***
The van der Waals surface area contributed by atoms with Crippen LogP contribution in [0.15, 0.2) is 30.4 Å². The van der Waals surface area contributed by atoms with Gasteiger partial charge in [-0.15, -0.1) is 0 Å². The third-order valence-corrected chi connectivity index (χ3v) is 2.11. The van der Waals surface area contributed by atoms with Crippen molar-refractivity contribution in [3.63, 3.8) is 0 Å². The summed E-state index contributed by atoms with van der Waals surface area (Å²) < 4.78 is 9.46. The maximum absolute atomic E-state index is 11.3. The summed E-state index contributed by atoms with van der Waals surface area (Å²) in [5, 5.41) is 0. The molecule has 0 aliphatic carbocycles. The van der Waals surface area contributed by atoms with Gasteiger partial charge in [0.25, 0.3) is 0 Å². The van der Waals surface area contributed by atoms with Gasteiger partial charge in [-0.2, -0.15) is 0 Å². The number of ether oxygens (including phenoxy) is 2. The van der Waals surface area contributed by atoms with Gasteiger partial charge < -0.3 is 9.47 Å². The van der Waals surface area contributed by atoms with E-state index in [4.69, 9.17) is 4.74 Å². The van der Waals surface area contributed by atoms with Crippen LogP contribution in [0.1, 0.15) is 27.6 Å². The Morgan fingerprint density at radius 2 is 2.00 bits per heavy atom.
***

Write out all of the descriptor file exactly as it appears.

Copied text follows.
The van der Waals surface area contributed by atoms with Crippen LogP contribution in [0.15, 0.2) is 30.4 Å². The van der Waals surface area contributed by atoms with Gasteiger partial charge in [-0.15, -0.1) is 0 Å². The third-order valence-corrected chi connectivity index (χ3v) is 2.11. The van der Waals surface area contributed by atoms with Crippen molar-refractivity contribution in [3.63, 3.8) is 0 Å². The summed E-state index contributed by atoms with van der Waals surface area (Å²) < 4.78 is 9.46. The maximum absolute atomic E-state index is 11.3. The summed E-state index contributed by atoms with van der Waals surface area (Å²) in [5, 5.41) is 0. The molecule has 0 aliphatic carbocycles. The van der Waals surface area contributed by atoms with Gasteiger partial charge in [0.25, 0.3) is 0 Å². The van der Waals surface area contributed by atoms with Gasteiger partial charge in [-0.2, -0.15) is 0 Å². The number of ether oxygens (including phenoxy) is 2. The van der Waals surface area contributed by atoms with Gasteiger partial charge < -0.3 is 9.47 Å². The van der Waals surface area contributed by atoms with E-state index in [4.69, 9.17) is 4.74 Å². The van der Waals surface area contributed by atoms with Crippen LogP contribution in [0.1, 0.15) is 27.6 Å². The Morgan fingerprint density at radius 2 is 2.00 bits per heavy atom.